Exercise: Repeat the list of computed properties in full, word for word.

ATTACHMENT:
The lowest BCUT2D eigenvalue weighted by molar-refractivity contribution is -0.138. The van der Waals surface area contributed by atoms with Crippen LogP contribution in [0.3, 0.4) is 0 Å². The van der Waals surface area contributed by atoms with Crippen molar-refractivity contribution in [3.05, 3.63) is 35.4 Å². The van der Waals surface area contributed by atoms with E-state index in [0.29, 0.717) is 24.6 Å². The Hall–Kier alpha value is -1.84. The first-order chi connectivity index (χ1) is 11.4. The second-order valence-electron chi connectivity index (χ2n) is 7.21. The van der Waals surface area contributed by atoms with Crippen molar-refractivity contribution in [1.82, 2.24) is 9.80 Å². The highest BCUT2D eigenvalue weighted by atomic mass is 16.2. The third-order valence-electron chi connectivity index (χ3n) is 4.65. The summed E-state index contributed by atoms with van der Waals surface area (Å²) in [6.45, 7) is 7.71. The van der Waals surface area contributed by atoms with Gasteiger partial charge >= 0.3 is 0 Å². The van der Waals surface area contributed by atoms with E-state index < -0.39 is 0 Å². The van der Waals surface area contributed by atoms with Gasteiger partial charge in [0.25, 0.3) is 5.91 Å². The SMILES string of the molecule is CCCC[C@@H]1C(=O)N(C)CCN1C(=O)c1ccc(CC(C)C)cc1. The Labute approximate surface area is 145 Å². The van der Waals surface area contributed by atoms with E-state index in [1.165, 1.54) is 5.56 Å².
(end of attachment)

The lowest BCUT2D eigenvalue weighted by molar-refractivity contribution is -0.138. The van der Waals surface area contributed by atoms with Crippen LogP contribution in [0.3, 0.4) is 0 Å². The van der Waals surface area contributed by atoms with Crippen molar-refractivity contribution in [3.05, 3.63) is 35.4 Å². The van der Waals surface area contributed by atoms with E-state index in [0.29, 0.717) is 24.6 Å². The Hall–Kier alpha value is -1.84. The first-order chi connectivity index (χ1) is 11.4. The second-order valence-electron chi connectivity index (χ2n) is 7.21. The van der Waals surface area contributed by atoms with Crippen molar-refractivity contribution in [1.82, 2.24) is 9.80 Å². The highest BCUT2D eigenvalue weighted by atomic mass is 16.2. The third-order valence-electron chi connectivity index (χ3n) is 4.65. The summed E-state index contributed by atoms with van der Waals surface area (Å²) in [6.45, 7) is 7.71. The van der Waals surface area contributed by atoms with Gasteiger partial charge >= 0.3 is 0 Å². The van der Waals surface area contributed by atoms with E-state index < -0.39 is 0 Å². The van der Waals surface area contributed by atoms with Gasteiger partial charge in [0.25, 0.3) is 5.91 Å². The SMILES string of the molecule is CCCC[C@@H]1C(=O)N(C)CCN1C(=O)c1ccc(CC(C)C)cc1. The Labute approximate surface area is 145 Å². The van der Waals surface area contributed by atoms with E-state index in [1.165, 1.54) is 5.56 Å².